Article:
Another disadvantage in the described arrangement is in the tendency of the highly pressured and heated polymer to produce non-uniform crumb with stranded, dense product from some holes and fragmented, blowing fines from other holes.
In the above described prior art drying practice, all thread flights of the feed worm have a drive shaft wrap of approximately 95%. However, Zies U.S. Pat. No. 3,034,424 discloses a feed screw press for removing oil or the like from organic materials, while preventing damaging pressuring and heating of the liquid. Separate flights of the feed screw are variously shortened and relatively positioned to produce tortuous relief passages for returning excessively pressured product to the barrel inlet, to prevent excessive pressure and temperature build-up in the barrel.
An object of this invention is to provide an intermittent flighted feed screw dryer of the general type utilized in the above described prior art dryer or expander practice with means for increasing the pressuring and heating of the polymer throughout a greater portion of the length of the feed barrel with lower exit pressures than have been heretofore attained.
Another object is to increase the capacity of the dryer.
Another object is to provide more uniform and more easily handled dried discharge crumb than heretofore.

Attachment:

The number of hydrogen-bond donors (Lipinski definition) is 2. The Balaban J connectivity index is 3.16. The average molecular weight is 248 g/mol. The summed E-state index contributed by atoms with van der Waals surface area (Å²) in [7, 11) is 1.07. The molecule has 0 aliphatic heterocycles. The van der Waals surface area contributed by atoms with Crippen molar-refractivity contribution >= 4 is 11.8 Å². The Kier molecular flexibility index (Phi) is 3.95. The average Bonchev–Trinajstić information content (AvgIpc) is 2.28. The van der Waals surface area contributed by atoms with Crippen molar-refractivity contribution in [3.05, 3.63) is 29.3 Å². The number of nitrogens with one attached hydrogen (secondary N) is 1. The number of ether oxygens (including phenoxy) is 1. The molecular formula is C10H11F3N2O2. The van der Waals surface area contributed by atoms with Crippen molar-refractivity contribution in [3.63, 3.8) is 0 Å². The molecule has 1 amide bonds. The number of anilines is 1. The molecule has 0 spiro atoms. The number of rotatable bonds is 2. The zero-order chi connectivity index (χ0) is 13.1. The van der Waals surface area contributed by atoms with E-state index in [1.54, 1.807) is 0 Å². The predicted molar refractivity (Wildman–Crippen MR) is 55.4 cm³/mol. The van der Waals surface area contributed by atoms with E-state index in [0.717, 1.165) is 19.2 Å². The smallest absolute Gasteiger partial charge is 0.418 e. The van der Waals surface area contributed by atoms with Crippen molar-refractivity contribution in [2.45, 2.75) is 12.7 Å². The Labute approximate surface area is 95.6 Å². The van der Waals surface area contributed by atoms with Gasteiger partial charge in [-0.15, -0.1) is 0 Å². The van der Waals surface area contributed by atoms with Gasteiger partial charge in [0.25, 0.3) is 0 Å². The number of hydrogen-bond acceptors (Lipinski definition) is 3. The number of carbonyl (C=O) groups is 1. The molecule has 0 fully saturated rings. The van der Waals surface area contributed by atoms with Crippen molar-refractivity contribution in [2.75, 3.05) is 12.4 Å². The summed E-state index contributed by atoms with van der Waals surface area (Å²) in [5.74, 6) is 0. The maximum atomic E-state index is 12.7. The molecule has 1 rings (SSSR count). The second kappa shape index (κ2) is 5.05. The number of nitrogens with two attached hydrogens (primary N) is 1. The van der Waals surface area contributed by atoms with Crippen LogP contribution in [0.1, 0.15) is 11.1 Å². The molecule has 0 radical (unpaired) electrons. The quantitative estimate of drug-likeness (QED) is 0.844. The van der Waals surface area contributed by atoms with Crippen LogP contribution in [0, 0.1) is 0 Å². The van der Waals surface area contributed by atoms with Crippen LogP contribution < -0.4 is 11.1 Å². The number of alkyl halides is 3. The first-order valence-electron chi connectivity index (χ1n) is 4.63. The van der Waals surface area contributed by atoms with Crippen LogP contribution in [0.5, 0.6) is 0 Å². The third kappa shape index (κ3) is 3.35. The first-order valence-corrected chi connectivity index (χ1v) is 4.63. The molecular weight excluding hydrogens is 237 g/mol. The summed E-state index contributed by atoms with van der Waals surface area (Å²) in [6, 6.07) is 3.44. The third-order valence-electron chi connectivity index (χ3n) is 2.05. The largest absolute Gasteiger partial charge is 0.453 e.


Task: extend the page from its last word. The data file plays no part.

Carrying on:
In accordance with the present invention, selected ones of the individual thread flights are provided with peripheral slots or openings which have the effect of decreasing the polymer advancing action produced by the particular flight, which means that pressure must be developed by a precedding flight or series of flights, sufficient to advance the polymer through the slotted flight. Placement of these slotted flights with reduced advancing action at intervals on the shaft requires that sufficient pressure must exist at every point upstream of each slotted flight to convey the polymer mass through the slotted flight. The result is that pressure and compacting of the polymer mass develops at an earlier stage in the machine. Since work input and heating through friction and hysteresis is very low until pressure and compacting is achieved, this invention allows the work input to begin earlier after the polymer enters the machine. This allows high work input required for high product throughput with reduced internal pressure requirement at the discharge end of the machine. This allows the selection of the size and number of discharge die openings to be based on pressure required to maintain water in the liquid state, rather than to be based on discharge end pressure that would cause polymer pressure development and compacting at an early stage in the machine. This ability to have sufficient pressure developed throughout most of the machine to accommodate work input without excessive discharge end pressure facilitates an increase in the capacity of the press and allows the size and/or number of discharge end die openings to be increased for better crumb formation to reduce the problem of fine particle formation, polymer sticking problems, and poor conveying characteristics.